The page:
That book is Ed Shaw’s Same-Sex Attraction and the Church. Shaw is pastor of Emmanuel City Centre in Bristol, England.
His book is an important one because of 2 main reasons:
a) He is a man who experiences same-sex attraction, though refraining from same-sex relationships. Because of this, I believe he has much to offer in the conversation.
b) He identifies 9 missteps that surround this important discussion. But, in doing so, Shaw lays out one very important misstep that happens on both sides of the fence. That grave misstep is that we believe our sexuality determines our identity. Whether one stands in favor of or against same-sex relationships, I agree wholeheartedly that this storyline is deeply flawed! Our identity is not primarily centered in our sexuality. It is a part of our make-up, but not the primary part and definitely not the full picture.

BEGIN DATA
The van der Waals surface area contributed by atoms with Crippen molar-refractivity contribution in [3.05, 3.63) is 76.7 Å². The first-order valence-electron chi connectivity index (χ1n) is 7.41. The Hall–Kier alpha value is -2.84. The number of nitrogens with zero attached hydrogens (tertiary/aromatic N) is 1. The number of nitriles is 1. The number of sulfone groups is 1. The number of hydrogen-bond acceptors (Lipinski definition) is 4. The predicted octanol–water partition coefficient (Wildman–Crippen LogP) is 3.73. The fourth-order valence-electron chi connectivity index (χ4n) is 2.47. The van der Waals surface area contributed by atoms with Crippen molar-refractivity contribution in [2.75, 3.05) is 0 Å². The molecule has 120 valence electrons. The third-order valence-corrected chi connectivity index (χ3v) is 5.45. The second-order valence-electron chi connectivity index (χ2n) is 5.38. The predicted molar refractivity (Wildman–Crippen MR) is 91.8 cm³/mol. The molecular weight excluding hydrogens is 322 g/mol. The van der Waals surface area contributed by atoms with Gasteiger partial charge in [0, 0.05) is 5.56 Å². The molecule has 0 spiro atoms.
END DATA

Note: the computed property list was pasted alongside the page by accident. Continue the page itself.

Remember, when reading his 9 missteps, they are not merely directed at those in favor of same-sex relationships. Rather they are pointed at both sides. Some of these are points we’ve probably heard addressed on a regular basis when it comes to this topic, but others add a fresh perspective to the conversation.
The 9 missteps are:
- Your identity is your sexuality
- A family is a mom, dad and 2.4 children.
- If you’re born gay, it can’t be wrong to be gay.
- If it makes you happy, it must be right!
- Sex is where true intimacy is found.
- Men and women are equal and interchangeable.
- Godliness is heterosexuality.
- Celibacy is bad for you.
- Suffering is to be avoided.
While a) I deeply grieve at some of the rhetoric within the church, b) I desire to find a better pastoral path in walking with those who have same-sex attractions, and c) I do want to genuinely understand some of the psychological issues behind the scenes, I am one who does believe God’s good design for committed and faithful marriage relationships is that of a one woman and one man.
Yet I will also say this: I am grateful for these beautiful folk who are also created in the image of our good and gracious Father. We must, and by must, I mean must, find a better way forward in authentically listening to and loving them, while also offering a call to holy love of the Father in whose image they have been created.
If interested, Ed’s own story can be seen in the short video below.